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OpEdNews Op Eds    H2'ed 8/23/17

A Lesson on Slavery for White America

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From Truthdig

African-Americans, freed from plantation slaveholders, in Bermuda Hundred, Va., in 1864. These men worked as teamsters to help the U.S. forces that freed them fight the Confederacy in the Civil War.
African-Americans, freed from plantation slaveholders, in Bermuda Hundred, Va., in 1864. These men worked as teamsters to help the U.S. forces that freed them fight the Confederacy in the Civil War.
(Image by (Hirst D. Milhollen and Donald H. Mugridge / Library of Congress))
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Look at the following series of tweets from the president of the United States, reflecting Thursday on the tearing down of Confederate statues in the U.S. South:

"Sad to see the history and culture of our great country being ripped apart with the removal of our beautiful statues and monuments. You can't change history, but you can learn from it. Robert E Lee, Stonewall Jackson -- who's next, Washington, Jefferson? So foolish! Also ... the beauty that is being taken out of our cities, towns and parks will be greatly missed and never able to be comparably replaced!"

These 69 words are noxious historical nonsense. Of course, we can change history -- in the present and the future. The more we know and understand the past, the better we will be situated to alter history in decent and desirable ways.

Which brings us to the Confederacy, whose symbols and statues are now under unprecedented anti-racist scrutiny and have become major white-supremacist rallying points.

The Confederacy: "Fighting to Defend the Largest and Most Powerful System of Slavery in the Modern World"

What does it really mean to uphold statues of Confederate military commanders Stonewall Jackson and Robert E. Lee as "beautiful" symbols of the "history and culture of our great country"?

Let there be no mistake. Here is an unchanging fact of history: The Southern Confederacy was formed to preserve, by any means necessary, the vicious, arch-racist, torture and exploitation regime that was black chattel slavery. The Confederacy was a secession government formed by Southern states whose ruling elites had determined that the election of Abraham Lincoln spelled the demise of their beloved slave system. These states openly collaborated to commit treason, taking up arms against "our great country" in order to save slavery.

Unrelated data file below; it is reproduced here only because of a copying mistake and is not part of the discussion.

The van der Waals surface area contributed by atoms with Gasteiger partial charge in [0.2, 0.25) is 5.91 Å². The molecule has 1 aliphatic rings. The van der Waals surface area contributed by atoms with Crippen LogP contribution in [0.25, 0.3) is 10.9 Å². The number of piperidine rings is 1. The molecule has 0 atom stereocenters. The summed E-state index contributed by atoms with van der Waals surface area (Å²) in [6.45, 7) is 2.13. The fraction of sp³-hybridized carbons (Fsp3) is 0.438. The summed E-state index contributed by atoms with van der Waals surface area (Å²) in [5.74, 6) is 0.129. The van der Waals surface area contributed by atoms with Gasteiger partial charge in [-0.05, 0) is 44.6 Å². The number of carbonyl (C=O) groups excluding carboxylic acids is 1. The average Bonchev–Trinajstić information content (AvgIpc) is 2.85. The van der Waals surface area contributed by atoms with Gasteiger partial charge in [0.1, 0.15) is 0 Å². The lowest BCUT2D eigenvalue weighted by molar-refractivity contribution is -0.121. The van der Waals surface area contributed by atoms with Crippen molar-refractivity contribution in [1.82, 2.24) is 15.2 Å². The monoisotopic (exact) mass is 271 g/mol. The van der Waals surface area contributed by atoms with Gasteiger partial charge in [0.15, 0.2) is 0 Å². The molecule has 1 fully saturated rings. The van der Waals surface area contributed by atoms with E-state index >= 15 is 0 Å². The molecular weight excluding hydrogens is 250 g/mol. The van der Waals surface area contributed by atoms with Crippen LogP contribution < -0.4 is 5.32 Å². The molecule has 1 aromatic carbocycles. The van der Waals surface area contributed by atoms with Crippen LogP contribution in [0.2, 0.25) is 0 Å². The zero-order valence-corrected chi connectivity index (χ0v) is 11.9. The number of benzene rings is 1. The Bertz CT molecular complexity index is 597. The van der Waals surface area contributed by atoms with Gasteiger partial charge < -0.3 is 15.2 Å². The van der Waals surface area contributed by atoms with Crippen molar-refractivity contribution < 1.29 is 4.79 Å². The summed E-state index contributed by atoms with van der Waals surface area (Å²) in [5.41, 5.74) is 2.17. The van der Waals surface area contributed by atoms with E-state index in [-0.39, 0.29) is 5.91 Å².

Roughly 750,000 soldiers died in the Civil War -- more than the total killed in all other U.S. wars combined -- because of the Southern slave-owning, ruling-class determination to keep four million black Americans in chains.

As retired University of Virginia historian Edward Ayers said on "PBS NewsHour" last week, "even if ... individual [Confederate] soldiers were not slaveholders, they were fighting to defend a nation that was based on slavery. ... The fact is, had they won, you would have had an independent nation overseeing the largest and most powerful system of slavery in the modern world."

Why on earth couldn't statues of slave-power warlords be more than "comparably replaced" with statues dedicated, say, to the millions of Africans and black Americans killed by the slave system or to the tens of thousands of former slaves who took up arms to join the Union Army in the grand struggle against the slave owners' criminal Confederacy?

Here, Donald Trump gets an "F" in U.S. history.

The First Secession to Defend Slavery: The American "Revolution"

But let us turn to a tougher historical nut -- Trump's claim that going after Jackson and Lee suggests a further turn on statues of the U.S. Founding Fathers George Washington and Thomas Jefferson. This one's not so simple, I'm afraid. As Trump noted in an impromptu, off-the-rails discussion with reporters last week:

"George Washington was a slave owner [sounds of disapproval in the press corps]. Was George Washington a slave owner [a reporter says 'yes,' and more outrage can be heard]. So, will George Washington now lose his statue? Are we going to take down statues to George Washington? [reporters in a hubbub]. What about Thomas Jefferson? Do you like him? [reporters say 'yes,' of course]. OK, good. ... He was a major slave owner. Now, are we going to take down his statue?" [more clamor can be heard among the journalists]

Here, Trump gets at least a "B" for historical accuracy -- and for the suggestion of moral hypocrisy in the historical sensibilities of his liberal critics. The liberal commentators I've seen responding to the president's Washington and Jefferson comments have all been aghast at Trump's "slippery slope" suggestion.

They need to take a closer and longer look in the American historical mirror.

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Paul Street ( and is the author of Empire and Inequality: America and the World Since 9/11 (2004), Racial Oppression in the Global Metropolis (2007), Barack Obama and the Future of American Politics (more...)
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